Tuesday, May 24, 2011
Trapper sale invalidated!
EUGENE, OR - Conservation groups and community members today hailed a district court decisionthat declared the Trapper timber sale illegal. The timber sale, located in the McKenzie River watershed, the source of Eugene's drinking water, would have logged 155 acres of never-before-logged mature forest in the Blue River area of the Willamette National Forest.
Federal Judge Tom Coffin ruled that in approving the timber sale the U.S. Forest Service violated a basic federal environmental law. Judge Coffin wrote:
"The public is entitled to be accurately informed of the impact of the proposed action on the [northern spotted owl] and to have a meaningful opportunity to weigh in on the proposalŠ[A]pproval of the Trapper Timber Sale were based on a factual inaccuracy and the public has yet to be informed of the actual findings."
The Forest Service cannot move forward with logging until the agency makes a new decision that meets the requirements of the law.
"The McKenzie is Eugene's backyard recreation paradise and its old forests filter our drinking water and shelter all kinds of wildlife," says Kate Ritley, Executive Director of Cascadia Wildlands. "This
logging proposal was flawed from the start when it was first issued a decade ago, and it's high time we left it in the past."
The Forest Service first proposed the timber sale in 1998 and has failed to address significant new information that has arisen since the agency issued a decision on the project in 2003. In the ten years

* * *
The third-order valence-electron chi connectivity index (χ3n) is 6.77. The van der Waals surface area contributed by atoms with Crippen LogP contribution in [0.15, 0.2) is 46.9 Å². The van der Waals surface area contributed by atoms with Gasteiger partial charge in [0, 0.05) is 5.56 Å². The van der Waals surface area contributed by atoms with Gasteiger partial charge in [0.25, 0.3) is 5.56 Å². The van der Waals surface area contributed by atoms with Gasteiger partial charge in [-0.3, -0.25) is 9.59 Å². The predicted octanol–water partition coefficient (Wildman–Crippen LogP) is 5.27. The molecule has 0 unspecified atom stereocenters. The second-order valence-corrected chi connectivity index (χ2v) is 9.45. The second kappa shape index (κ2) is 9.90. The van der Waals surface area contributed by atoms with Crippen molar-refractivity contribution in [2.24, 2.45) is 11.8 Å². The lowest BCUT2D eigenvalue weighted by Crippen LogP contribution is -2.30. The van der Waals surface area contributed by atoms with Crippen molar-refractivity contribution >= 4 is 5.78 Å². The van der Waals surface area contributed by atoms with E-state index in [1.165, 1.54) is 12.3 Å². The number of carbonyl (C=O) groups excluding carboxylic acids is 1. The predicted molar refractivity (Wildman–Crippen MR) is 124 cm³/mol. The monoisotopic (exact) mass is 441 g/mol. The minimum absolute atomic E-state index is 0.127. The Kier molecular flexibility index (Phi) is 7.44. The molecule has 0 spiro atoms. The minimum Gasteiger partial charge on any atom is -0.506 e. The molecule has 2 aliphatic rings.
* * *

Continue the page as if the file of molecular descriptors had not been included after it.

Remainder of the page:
since the project was planned, a pair of threatened northern spotted owls has taken up residence in the vicinity of the timber sale.
The court said the agency relied on a flawed analysis of impacts to endangered species and failed to respond to a scientific critique of the project.
"It is past time the Forest Service permanently cancel this outdated logging project," says Doug Heiken, Conservation and Restoration Coordinator with Oregon Wild. "The agency has a choice between logging mature and old-growth forests or identifying common-sense projects that thin young forests to benefit wildlife, protect the forest, and create jobs. It should be an easy choice."
The Trapper timber sale has been the subject of controversy before. On two past occasions, Cascadia Wildlands and Oregon Wild successfully challenged the species impacts opinion issued by the U.S. Fish and Wildlife Service (USFWS). USFWS is the federal agency in charge of recovering endangered species and had illegally issued opinions that would have allowed the Trapper timber sale to proceed despite negative effects to threatened wildlife.
"The fight to protect the ancient forests and wildlife found in the Trapper timber sale has been a long and hard one, but today that diligence has finally paid off," says Susan Jane Brown, attorney with
the Western Environmental Law Center.
The groups believe the Forest Service should be spending limited taxpayer dollars on projects that restore degraded landscapes, like restoration thinning in tree plantations resulting from past clear-cutting, decommissioning harmful roads, and enhancing fish and wildlife habitat.
The organizations are represented by Susan Jane Brown of the Western Environmental Law Center and Dan Kruse of Cascadia Wildlands..